Tevilas Keilim

Rabbi Wagensberg
Parshas Vezos Haberachach - Parshas Bereishis
Tevilas Keilim

Many connections between the Torah's conclusion and its beginning have been skillfully crafted by various commentaries. One approach by the Admo"r Reb Meir Yechiel Molgenitzer (cited in the Iturei Torah by Rabbi Aharon Ya'akov Greenberg) is as follows.

The Torah ends with the words, "Moshe L'einey Kol Yisrael" ("Moshe (performed) before the eyes of all Israel"; Deut. 34:12). When you take the acronym of those four Hebrew words (Mem, Lamed, Kaf, Yud) and unscramble them, they spell the word "Keilim" (vessles).

Interestingly enough, towards the beginning of the Torah it says, "Vichoshech Al P'nei Tehom" ("With darkness upon the surface of the deep"; Gen 1:2). When you take the last letter of each of those four Hebrew words (Kaf, Lamed, Yud, Mem) they spell, in order, the word "Keilim" (vessles).

The coded word "Keilim" found at the end and start of the Torah hints at a Mishnah at the end of tractate Keilim which says, "Fortunate are you Keilim that you entered in impurity, and you have exited in purity" (chap. 30, "Klei Zechuchis", Mishna 4, the opinion of Rebbi Yosi).

The simplistic understanding of this Mishnah is that Rebbi Yosi was addressing the tractate of Keilim itself. Rebbi Yosi said to it that you are fortunate because although you began by discussing matters of impurity ("Avos Hatumos", the highest levels of impurity, such as insects, semen, corpses, a Metzorah etc... chap. 1 Mishnah 1), nevertheless, you have concluded discussing matters of purity (i.e. glass vessels that are pure).

This pattern is found in the Torah itself. Although the Torah begins with matters of impurity ("darkness"), nevertheless; it concludes with matters of purity ("Moshe and Israel"). This is why the word "Keilim" is coded into the beginning and end of the Torah, to show that the Torah and the Mishnah share this commonality.

Perhaps we could add to the Molgenitzer Rebbe by suggesting that the word "Keilim" refers to the Jewish People. The Jews are meant to be the "Klei Shareis", ministering vessels that are dedicated to the service of God. There is even a hint in the word Keilim that submits that the Jews are indeed considered to be the vessels under discussion.

The singular word for Keilim (vessels) is "Kli" (vessel). This word is spelled with three Hebrew letters (Kaf, Lamed, Yud). These three letters stand for three other Hebrew words. The Kaf stands for Kohanim (priests), the Lamed stands for Leviim (Levites), and the Yud stands for Yisraelim (Israelites).

These are the three classes that make up the constitution of the Jewish People. Since the Torah begins with the word Keilim in connection with darkness and impurity, it teaches us that we enter the world from a place of and surrounded by impurity. We are formed by a putrid drop and we are born surrounded in blood.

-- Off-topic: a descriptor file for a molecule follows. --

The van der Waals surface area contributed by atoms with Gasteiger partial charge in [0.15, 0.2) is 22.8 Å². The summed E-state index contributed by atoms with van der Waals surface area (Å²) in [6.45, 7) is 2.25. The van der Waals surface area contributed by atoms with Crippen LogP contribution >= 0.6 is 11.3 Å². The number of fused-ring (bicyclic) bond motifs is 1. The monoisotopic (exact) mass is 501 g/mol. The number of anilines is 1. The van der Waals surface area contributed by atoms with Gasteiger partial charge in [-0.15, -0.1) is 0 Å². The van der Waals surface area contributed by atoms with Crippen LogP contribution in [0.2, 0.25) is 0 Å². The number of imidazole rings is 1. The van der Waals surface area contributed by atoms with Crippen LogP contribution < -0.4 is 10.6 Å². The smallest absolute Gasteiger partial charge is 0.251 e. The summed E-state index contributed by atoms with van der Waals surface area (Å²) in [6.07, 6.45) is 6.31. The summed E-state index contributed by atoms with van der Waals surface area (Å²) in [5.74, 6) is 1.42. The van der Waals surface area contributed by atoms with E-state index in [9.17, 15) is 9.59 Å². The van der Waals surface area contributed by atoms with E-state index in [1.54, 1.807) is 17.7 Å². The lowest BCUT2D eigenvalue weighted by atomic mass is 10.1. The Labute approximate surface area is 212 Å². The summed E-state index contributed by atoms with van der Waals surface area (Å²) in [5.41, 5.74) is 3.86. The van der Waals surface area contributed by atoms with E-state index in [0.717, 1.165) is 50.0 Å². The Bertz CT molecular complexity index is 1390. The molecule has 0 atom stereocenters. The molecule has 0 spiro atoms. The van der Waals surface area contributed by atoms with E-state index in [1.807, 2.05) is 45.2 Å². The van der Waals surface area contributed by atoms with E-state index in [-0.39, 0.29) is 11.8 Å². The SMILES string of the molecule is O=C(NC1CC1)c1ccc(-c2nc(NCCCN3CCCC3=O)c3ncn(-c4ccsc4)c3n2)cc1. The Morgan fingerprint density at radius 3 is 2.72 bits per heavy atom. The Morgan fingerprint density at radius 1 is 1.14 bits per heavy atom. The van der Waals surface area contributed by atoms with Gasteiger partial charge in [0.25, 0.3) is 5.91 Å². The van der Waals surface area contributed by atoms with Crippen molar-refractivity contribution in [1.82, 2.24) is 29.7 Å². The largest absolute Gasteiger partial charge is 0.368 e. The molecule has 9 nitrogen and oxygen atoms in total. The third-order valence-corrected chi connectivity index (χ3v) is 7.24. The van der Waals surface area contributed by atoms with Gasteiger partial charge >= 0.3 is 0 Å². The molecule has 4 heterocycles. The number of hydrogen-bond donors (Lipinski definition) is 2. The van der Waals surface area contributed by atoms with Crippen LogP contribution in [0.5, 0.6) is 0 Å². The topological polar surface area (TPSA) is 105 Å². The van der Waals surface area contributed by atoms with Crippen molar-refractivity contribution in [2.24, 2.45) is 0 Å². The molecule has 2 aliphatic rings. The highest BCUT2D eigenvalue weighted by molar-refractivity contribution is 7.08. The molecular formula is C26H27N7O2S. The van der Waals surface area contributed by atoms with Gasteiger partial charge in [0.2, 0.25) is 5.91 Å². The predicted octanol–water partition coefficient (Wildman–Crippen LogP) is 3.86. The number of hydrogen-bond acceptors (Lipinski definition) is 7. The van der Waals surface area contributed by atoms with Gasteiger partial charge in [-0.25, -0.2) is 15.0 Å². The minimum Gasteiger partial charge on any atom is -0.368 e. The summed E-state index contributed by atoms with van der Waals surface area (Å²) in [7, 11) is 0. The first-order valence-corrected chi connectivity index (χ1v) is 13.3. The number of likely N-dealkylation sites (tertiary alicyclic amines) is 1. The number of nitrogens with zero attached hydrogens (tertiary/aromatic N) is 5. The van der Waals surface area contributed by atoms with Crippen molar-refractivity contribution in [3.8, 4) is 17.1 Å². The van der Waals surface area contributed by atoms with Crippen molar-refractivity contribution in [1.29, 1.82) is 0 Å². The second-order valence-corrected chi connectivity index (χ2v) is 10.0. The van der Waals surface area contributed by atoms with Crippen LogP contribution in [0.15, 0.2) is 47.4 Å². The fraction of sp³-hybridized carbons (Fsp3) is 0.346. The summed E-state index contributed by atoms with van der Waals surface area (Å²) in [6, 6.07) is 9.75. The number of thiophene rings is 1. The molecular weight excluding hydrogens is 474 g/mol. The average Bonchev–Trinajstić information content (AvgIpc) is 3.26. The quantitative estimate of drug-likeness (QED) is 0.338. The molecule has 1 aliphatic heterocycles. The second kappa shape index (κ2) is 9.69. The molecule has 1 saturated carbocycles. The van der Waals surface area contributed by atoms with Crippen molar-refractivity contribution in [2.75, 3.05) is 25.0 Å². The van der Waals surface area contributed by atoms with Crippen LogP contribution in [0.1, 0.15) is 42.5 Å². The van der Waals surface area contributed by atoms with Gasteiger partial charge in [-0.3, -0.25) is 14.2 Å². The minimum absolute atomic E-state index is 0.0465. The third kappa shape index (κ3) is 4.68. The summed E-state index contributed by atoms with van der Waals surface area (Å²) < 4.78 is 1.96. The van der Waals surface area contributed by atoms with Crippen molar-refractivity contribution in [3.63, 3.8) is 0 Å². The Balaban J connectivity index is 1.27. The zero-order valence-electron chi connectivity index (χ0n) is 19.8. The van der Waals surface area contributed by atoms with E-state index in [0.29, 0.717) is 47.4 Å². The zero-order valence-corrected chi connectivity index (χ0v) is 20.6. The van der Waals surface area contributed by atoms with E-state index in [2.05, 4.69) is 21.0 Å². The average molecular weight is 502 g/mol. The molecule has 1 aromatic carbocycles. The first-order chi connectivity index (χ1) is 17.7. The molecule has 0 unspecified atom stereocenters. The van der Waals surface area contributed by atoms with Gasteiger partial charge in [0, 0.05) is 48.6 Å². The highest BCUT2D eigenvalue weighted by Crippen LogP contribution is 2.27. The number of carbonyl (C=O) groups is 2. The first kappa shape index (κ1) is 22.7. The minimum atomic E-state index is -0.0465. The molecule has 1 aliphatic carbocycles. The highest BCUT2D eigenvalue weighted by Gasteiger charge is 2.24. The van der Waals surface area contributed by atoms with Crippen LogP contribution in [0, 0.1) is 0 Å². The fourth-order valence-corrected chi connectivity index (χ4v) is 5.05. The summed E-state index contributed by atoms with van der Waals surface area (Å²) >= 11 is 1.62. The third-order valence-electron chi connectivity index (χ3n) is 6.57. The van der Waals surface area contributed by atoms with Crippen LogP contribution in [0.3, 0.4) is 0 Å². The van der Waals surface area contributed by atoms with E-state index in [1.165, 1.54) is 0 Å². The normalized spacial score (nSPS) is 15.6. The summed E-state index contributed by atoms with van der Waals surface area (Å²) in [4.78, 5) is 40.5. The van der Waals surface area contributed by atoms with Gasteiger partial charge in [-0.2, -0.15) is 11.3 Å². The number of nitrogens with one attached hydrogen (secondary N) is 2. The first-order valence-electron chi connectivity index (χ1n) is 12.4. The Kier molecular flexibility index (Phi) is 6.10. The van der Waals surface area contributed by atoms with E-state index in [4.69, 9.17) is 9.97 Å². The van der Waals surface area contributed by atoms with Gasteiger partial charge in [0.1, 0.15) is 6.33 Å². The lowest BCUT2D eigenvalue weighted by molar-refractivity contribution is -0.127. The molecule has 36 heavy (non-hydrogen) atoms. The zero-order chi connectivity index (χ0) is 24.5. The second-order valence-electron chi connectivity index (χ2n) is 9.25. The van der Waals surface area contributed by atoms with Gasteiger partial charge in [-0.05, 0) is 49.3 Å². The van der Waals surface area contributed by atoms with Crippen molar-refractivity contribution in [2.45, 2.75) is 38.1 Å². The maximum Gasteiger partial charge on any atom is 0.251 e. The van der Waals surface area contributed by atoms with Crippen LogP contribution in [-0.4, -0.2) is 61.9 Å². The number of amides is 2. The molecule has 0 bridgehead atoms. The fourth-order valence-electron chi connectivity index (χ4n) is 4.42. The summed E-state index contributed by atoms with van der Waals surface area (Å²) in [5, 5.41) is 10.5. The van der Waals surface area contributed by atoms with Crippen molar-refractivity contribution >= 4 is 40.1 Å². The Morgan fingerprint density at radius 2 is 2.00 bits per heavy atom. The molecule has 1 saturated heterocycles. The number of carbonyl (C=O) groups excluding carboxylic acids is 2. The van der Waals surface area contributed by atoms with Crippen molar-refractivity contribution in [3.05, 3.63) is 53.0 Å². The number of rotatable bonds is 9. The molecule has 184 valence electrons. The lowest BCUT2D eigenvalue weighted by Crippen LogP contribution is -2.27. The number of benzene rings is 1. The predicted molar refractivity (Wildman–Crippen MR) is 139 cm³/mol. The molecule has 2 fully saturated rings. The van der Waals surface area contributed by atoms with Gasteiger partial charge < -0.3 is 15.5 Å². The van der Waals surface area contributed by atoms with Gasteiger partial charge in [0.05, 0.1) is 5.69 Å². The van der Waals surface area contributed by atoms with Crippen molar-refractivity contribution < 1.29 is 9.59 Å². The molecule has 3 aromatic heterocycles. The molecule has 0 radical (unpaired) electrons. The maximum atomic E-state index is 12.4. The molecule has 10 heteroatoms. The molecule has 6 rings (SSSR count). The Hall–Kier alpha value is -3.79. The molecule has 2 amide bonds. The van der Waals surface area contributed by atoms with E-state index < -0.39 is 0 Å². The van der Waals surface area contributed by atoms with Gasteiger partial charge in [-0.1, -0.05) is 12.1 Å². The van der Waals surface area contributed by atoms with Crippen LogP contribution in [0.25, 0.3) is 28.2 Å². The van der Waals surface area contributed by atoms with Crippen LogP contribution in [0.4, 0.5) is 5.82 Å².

However, since the Torah closes with the word Keilim in connection with Moshe and Israel, it teaches us that by the time we leave this world we can be completely transformed into something pure and holy.

What ingredient is necessary in order to make this change? Well, between the first coded "Keilim" and the last coded "Keilim" is the Torah itself! This shows us that the study of Torah itself can convert something impure into something pure.

Torah study accomplishes this in two ways. Firstly, it teaches us how to behave in a dignified fashion. Secondly, Torah study itself has a magical power that simply alters the person involved in its learning.

This message is very fitting for this time of year. Over the last month and a half we have been involved in so many different types of Mitzvos, for example, Selichos, Shofar, Simanim, Tashlich, Kaparos, fasting, Vedui, Teshuva, Tzedakka, Succah, Lulav, Esrog, Ushpizin, Simchas Beis HaShoeiva, and Aravos. When the holiday season ends, one may begin to feel saddened and alone, wondering how we will be able to grow spiritually and stay connected to God.

To alleviate this concern, we have Simchas Torah and Shabbos Bereishis where we finish one cycle of Torah and begin a new round. This adjacency draws our attention to the end of Vezos Haberachah and to the beginning of Bereishis, in which HaShem is teaching us that we Keilim can make the greatest spiritual transformation just by engaging in the study of Torah alone.

This would be a good time of year to secure a solid slot in our busy schedules to learn Torah. This could be accomplished by attending a regular class or by establishing set times to study with a partner. However, during these learning sessions, make sure to include the study of one area of darkness in which we know that we need to improve in. Not only will the Torah serve as a guide in how to deal with these issues, but the mere study itself will empower us with the strength to persevere.

So, may we Keilim all be blessed to learn, to grow, and to be transformed into the purest vessels that will overflow with blessings for us and our entire families.